SINGAPORE - Amos Yee, whose online rants against Christianity have landed him in trouble with the law, will spend the entire weekend in remand after no one turned up to bail out the 16-year-old on Saturday.
A spokesman for the Attorney General’s Chambers also made it clear on Saturday after queries by The Straits Times that the only reason the teenager remains in remand is because no one has come forward to provide the bail.
During a pre-trial conference (PTC) on Friday, District Judge Kessler Soh converted the $20,000 police bail Amos had been on to court bail, requiring bail to be reposted. But his parents decided against posting bail, which meant that the teenager was led away in handcuffs to be put in remand.
He was charged on March 31 with attacking Christianity, transmitting an obscene image and posting an online video that insulted founding Prime Minister Lee Kuan Yew. He agreed as condition of his bail not to post anything online until his case is decided.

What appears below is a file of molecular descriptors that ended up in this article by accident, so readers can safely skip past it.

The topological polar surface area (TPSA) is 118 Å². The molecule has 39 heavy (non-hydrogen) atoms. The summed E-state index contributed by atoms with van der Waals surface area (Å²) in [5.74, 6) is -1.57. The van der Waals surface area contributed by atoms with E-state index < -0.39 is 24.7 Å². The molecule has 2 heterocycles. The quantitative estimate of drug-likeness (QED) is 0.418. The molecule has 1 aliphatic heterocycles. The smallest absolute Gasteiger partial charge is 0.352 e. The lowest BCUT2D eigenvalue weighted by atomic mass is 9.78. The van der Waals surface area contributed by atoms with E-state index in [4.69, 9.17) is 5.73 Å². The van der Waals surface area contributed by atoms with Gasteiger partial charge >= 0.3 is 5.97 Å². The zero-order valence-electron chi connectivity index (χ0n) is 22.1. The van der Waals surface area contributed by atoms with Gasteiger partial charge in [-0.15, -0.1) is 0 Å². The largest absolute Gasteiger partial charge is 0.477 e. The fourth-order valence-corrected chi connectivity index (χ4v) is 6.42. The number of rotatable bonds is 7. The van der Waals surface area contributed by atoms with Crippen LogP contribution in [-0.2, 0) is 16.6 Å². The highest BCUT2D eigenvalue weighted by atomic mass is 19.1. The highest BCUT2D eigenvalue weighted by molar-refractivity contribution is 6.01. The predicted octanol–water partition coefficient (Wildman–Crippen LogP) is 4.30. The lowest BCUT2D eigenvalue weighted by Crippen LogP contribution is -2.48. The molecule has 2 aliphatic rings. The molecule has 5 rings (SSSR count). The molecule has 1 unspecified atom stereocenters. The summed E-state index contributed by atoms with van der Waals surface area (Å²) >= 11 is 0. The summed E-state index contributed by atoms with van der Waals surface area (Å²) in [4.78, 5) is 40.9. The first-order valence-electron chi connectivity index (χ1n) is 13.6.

But on Tuesday, he asked for donations to fund legal fees on his blog and Facebook page. The blog post included links to the offensive videos and posts that led to him being charged in the first place.
Blogger Roy Ngerng, who was found to have defamed Prime Minister Lee Hsien Loong in a May 15 blog post last year, on Saturday claimed that he was trying to bail out Amos but failed to do so as he had to go to Malaysia.
Mr Ngerng also suggested that Amos was remanded because he violated his original bail condition to not post anything online.
But an AGC spokesman told The Straits Times: “Amos is remanded not because of breach of bail conditions but because there is no bailor.” It was added that potential bailors did not have to deposit the $20,000 with the court, but simply pledge that they are good for the money. They also need to show that they can ensure Amos sticks to the bail conditions and shows up in court when required.